Amy Jakubowski: Um, it, it's not when you're working with a Michelin star chef, you're working with them. It. It is a true collaboration. And because you're basically building their signature three dimensionally, right? So they're creating that experience of the food and you're creating the theater in which it's presented, and that is an extension of who they are and how they wanna be perceived.

So it's a very interesting collaboration and all of that. One of the projects that was still being built when I came on board was patios in In The Little Inn in Washington. In Virginia and that's

Dan Ryan: that place is awesome.

Amy Jakubowski: yeah, it's very significant of our chef.

Dan Ryan: Wow. And ha have you gotten to eat there?

Amy Jakubowski: I have not yet. I have not.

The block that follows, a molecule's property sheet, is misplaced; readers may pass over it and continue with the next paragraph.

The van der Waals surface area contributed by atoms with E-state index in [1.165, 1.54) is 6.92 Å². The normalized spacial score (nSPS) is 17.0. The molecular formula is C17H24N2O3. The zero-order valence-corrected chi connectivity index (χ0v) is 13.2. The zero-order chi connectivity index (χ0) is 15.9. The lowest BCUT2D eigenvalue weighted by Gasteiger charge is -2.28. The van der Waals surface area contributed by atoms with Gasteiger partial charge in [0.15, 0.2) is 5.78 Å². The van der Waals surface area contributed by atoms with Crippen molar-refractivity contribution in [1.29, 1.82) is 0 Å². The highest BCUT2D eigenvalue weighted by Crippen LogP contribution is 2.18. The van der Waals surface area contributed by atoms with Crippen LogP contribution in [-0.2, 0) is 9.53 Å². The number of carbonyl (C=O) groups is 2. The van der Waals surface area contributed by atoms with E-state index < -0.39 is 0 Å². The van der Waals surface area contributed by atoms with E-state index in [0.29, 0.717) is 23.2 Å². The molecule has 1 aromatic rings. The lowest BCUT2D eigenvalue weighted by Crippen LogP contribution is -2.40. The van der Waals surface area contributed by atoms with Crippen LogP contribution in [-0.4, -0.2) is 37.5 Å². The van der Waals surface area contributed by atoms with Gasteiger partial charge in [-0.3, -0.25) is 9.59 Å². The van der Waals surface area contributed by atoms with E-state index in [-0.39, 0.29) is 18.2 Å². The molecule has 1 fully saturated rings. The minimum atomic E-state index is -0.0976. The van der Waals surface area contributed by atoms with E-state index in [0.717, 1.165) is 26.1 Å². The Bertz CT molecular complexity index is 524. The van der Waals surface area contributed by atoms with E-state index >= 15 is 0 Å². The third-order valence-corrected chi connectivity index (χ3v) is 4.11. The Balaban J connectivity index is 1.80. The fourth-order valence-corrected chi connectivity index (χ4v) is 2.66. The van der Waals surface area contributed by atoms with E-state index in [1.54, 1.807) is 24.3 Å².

Dan Ryan: I've been, that little inn in Virginia has come up so many times in, um, just videos and, and as examples of excellent hospitality and. I've always wanted to go there and I actually forgot about it a little bit, so I need to put, put that back on the top of my list.

Amy Jakubowski: So now you have to, so the cafe that we created, the inn was created before the cafe that we created was an old, uh, gas station that was converted into a bakery and, and restaurant.

Dan Ryan: Oh really?


Amy Jakubowski: Mm-hmm.

Dan Ryan: Um, so everyone's having challenges right now, finding people to, to get the work done and really good people. Um, What challenges are you seeing and like, and how are you trying to get around them so that you can continue to build your teams and grow?

Amy Jakubowski: You know, I think we're met with the same challenges that others have. Um, I will say in the last several months we have made some very strategic and, and great hires, and I'm excited about the team that we have now. They're so talented and, uh, they're kind of, I have enough people that have been here that are training.

We have training through Paris so that we're bringing them up to that p y R style, but I also have a secret weapon.

Dan Ryan: Oh,